Cyclone Takes Toll on Infrastructure, Crops in India, Bangladesh


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A strong cyclone that struck parts of eastern India and Bangladesh earlier this week, leaving a trail of mass destruction and chaos, has caused $13 billion in damage to infrastructure and crops, Indian officials said Saturday.

In neighboring Bangladesh, government officials initially said Cyclone Amphan had caused $130 million in damage, but that the number could rise.

Amphan killed at least 102 people in the two countries, largely because of collapses of homes and electrocutions.

Officials said the death toll could have been higher if more than 3 million people had not been evacuated before Amphan made landfall.

Two West Bengal government officials told Reuters on Saturday that the cyclone had damaged homes, crops and other property owned by more than 13 million people.

Wreckage in Kolkata

The cyclone also left a trail of devastation through the state's densely populated capital, Kolkata, with rain and strong winds uprooting trees and electric poles, disrupting power supply, damaging buildings and leaving homes waterlogged in low lying areas.

U.N. Secretary-General António Guterres said in statement Saturday that he was "saddened by the loss of lives and destruction" in the two countries and commended "the governments, first responders and communities for their pre-emptive work to make people safe ahead of the storm and to meet their immediate needs afterwards."

Guterres also said the U.N. "stands ready to support these efforts."

The storm struck while South Asia struggles with the coronavirus pandemic.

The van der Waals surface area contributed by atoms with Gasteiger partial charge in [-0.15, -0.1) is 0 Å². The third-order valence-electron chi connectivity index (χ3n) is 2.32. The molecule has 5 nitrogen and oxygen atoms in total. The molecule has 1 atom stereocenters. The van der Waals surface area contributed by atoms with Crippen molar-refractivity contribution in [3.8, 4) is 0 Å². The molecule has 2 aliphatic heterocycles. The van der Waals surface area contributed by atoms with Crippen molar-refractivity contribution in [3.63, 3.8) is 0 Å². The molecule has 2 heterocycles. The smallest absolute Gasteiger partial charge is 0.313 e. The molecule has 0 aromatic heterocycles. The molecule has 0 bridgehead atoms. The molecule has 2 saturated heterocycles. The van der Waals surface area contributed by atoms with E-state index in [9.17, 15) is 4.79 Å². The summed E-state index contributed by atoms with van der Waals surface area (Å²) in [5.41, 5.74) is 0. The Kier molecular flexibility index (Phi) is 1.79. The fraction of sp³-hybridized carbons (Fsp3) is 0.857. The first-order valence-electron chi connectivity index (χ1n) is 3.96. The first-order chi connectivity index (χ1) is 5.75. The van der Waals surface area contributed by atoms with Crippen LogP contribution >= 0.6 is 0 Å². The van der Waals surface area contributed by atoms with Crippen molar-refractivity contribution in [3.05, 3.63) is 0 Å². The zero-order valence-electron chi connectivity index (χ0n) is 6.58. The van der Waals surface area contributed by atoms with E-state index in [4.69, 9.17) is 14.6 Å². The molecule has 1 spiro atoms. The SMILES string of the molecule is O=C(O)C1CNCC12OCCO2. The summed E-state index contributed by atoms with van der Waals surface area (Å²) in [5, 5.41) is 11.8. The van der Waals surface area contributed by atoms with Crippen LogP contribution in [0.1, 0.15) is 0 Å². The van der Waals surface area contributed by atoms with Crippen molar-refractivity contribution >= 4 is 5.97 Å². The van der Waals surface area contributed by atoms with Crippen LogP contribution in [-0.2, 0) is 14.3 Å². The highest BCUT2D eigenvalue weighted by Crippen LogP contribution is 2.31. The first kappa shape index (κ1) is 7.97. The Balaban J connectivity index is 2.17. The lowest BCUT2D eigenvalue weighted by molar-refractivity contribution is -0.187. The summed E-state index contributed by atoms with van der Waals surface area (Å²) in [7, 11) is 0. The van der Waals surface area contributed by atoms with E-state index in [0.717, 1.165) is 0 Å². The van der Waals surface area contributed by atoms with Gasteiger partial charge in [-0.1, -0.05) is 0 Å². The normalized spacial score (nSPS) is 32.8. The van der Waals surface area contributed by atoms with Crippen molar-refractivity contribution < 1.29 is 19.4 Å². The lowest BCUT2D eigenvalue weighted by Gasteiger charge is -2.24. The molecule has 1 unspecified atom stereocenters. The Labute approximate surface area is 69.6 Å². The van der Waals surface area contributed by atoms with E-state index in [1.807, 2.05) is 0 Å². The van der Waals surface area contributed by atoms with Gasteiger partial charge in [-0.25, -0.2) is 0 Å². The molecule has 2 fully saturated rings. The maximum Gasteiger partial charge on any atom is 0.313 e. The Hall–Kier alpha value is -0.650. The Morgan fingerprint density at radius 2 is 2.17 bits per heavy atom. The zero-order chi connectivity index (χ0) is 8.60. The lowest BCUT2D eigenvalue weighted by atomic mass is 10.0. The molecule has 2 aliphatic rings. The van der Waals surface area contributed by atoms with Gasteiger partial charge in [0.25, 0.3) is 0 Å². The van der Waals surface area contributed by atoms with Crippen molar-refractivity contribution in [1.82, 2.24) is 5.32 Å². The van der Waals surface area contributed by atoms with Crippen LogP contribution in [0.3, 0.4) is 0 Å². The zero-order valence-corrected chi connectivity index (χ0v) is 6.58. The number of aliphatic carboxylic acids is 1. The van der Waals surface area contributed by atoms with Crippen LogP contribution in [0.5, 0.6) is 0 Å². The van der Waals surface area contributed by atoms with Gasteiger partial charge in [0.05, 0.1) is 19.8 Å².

The U.N. children's fund (UNICEF) said earlier this week that the storm had put 19 million children at risk, not only from the direct effects of floods and wind damage but also from the potential spread of COVID-19 in crowded evacuation shelters.

Amphan caused additional misery for the hundreds of thousands of Rohingya refugees living in camps in Bangladesh and Myanmar, which have already reported a number of COVID-19 cases.

Little protection

U Khine Myo Aung, the manager of one camp in Kyauktaw Township in Myanmar's Rakhine state, told VOA's Burmese service earlier this week that the tents in which the refugees were living provided little protection from the storm.

The manager of another camp, Ko Shwe So, told VOA that children and the elderly were suffering most: "As camp manager, I would like to build proper accommodation for refugees, but no funds are available."

Bangladesh has a history of being hit by cyclones, but Amphan ranks among the most powerful, said Save the Children in Bangladesh humanitarian director Mostak Hussain.

VOA Burmese service stringers Zaw Htet and Thet Naing and VOA U.N. Correspondent Margaret Besheer contributed to this report.